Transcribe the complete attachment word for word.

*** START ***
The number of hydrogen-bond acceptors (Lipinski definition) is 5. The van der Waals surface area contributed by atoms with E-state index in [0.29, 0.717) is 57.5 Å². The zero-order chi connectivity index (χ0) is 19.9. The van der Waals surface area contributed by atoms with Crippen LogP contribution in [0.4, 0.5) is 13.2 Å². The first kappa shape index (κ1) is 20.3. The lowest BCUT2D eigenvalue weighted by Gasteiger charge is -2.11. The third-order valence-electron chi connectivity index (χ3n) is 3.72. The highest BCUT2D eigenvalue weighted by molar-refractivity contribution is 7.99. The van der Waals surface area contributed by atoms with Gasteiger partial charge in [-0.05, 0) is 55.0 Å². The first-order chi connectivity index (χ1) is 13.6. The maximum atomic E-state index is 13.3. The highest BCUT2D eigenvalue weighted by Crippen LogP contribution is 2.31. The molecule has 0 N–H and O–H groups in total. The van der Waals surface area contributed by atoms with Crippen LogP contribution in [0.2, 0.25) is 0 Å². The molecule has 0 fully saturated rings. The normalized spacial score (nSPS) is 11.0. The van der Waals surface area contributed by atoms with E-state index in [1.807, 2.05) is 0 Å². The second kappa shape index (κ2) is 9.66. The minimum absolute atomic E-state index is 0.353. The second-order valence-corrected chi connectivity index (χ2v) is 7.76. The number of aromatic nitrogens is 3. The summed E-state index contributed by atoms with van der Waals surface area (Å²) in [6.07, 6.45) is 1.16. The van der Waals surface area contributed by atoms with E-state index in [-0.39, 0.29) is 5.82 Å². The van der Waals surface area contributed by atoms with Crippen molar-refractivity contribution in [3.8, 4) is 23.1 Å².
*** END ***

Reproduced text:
The number of hydrogen-bond acceptors (Lipinski definition) is 5. The van der Waals surface area contributed by atoms with E-state index in [0.29, 0.717) is 57.5 Å². The zero-order chi connectivity index (χ0) is 19.9. The van der Waals surface area contributed by atoms with Crippen LogP contribution in [0.4, 0.5) is 13.2 Å². The first kappa shape index (κ1) is 20.3. The lowest BCUT2D eigenvalue weighted by Gasteiger charge is -2.11. The third-order valence-electron chi connectivity index (χ3n) is 3.72. The highest BCUT2D eigenvalue weighted by molar-refractivity contribution is 7.99. The van der Waals surface area contributed by atoms with Gasteiger partial charge in [-0.05, 0) is 55.0 Å². The first-order chi connectivity index (χ1) is 13.6. The maximum atomic E-state index is 13.3. The highest BCUT2D eigenvalue weighted by Crippen LogP contribution is 2.31. The molecule has 0 N–H and O–H groups in total. The van der Waals surface area contributed by atoms with Crippen LogP contribution in [0.2, 0.25) is 0 Å². The molecule has 0 fully saturated rings. The normalized spacial score (nSPS) is 11.0. The van der Waals surface area contributed by atoms with E-state index in [1.807, 2.05) is 0 Å². The second kappa shape index (κ2) is 9.66. The minimum absolute atomic E-state index is 0.353. The second-order valence-corrected chi connectivity index (χ2v) is 7.76. The number of aromatic nitrogens is 3. The summed E-state index contributed by atoms with van der Waals surface area (Å²) in [6.07, 6.45) is 1.16. The van der Waals surface area contributed by atoms with E-state index in [-0.39, 0.29) is 5.82 Å². The van der Waals surface area contributed by atoms with Crippen molar-refractivity contribution in [3.8, 4) is 23.1 Å².